Easton's Bible Dictionary
Tree of life
Stood also in the midst of the garden of Eden (Genesis 2:9; 3:22). Some writers have advanced the opinion that this tree had some secret virtue, which was fitted to preserve life. Probably the lesson conveyed was that life was to be sought by man, not in himself or in his own power, but from without, from Him who is emphatically the Life (John 1:4; 14:6). Wisdom is compared to the tree of life (Proverbs 3:18). The "tree of life" spoken of in the Book of Revelation (Revelation 2:7; 22:2, 14) is an emblem of the joys of the celestial paradise.
Tree of the knowledge of good and evil
Stood in the midst of the garden of Eden, beside the tree of life (Genesis 2, 3). Adam and Eve were forbidden to take of the fruit which grew upon it. But they disobeyed the divine injunction, and so sin and death by sin entered our world and became the heritage of Adam's posterity. (see ADAM.)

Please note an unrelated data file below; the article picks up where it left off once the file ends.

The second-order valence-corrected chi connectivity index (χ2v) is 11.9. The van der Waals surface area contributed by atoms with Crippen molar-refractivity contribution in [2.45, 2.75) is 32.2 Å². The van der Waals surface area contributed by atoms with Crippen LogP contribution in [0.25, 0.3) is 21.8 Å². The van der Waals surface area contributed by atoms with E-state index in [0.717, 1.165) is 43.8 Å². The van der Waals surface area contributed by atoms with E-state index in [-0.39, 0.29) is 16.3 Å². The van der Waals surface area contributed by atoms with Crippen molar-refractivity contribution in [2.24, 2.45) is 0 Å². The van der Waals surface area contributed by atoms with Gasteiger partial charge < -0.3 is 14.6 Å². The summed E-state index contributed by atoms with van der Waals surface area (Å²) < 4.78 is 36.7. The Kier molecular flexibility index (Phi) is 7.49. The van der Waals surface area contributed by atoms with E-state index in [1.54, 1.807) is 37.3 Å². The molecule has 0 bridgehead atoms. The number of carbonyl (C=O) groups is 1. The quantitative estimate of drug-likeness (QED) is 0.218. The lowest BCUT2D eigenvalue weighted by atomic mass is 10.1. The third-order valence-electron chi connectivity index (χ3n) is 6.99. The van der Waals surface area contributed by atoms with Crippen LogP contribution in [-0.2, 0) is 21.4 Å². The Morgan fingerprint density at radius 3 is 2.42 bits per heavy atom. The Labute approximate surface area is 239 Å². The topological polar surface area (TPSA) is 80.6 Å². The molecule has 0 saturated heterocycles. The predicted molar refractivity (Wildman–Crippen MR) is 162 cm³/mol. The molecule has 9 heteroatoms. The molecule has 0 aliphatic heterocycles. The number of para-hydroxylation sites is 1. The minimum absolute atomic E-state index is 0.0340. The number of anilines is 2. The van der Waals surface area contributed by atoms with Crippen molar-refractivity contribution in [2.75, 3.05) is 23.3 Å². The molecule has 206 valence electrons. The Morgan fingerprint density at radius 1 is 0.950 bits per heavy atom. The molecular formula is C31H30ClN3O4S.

Noah Webster's New International Dictionary of the English Language
1. (n.) Any perennial woody plant of considerable size (usually over twenty feet high) and growing with a single trunk.
2. (n.) Something constructed in the form of, or considered as resembling, a tree, consisting of a stem, or stock, and branches; as, a genealogical tree.
3. (n.) A piece of timber, or something commonly made of timber; -- used in composition, as in axletree, boottree, chesstree, crosstree, whiffletree, and the like.
4. (n.) A cross or gallows; as Tyburn tree.
5. (n.) Wood; timber.
6. (n.) A mass of crystals, aggregated in arborescent forms, obtained by precipitation of a metal from solution. See Lead tree, under Lead.
7. (v. t.) To drive to a tree; to cause to ascend a tree; as, a dog trees a squirrel.
8. (v. t.) To place upon a tree; to fit with a tree; to stretch upon a tree; as, to tree a boot. See Tree, n., 3.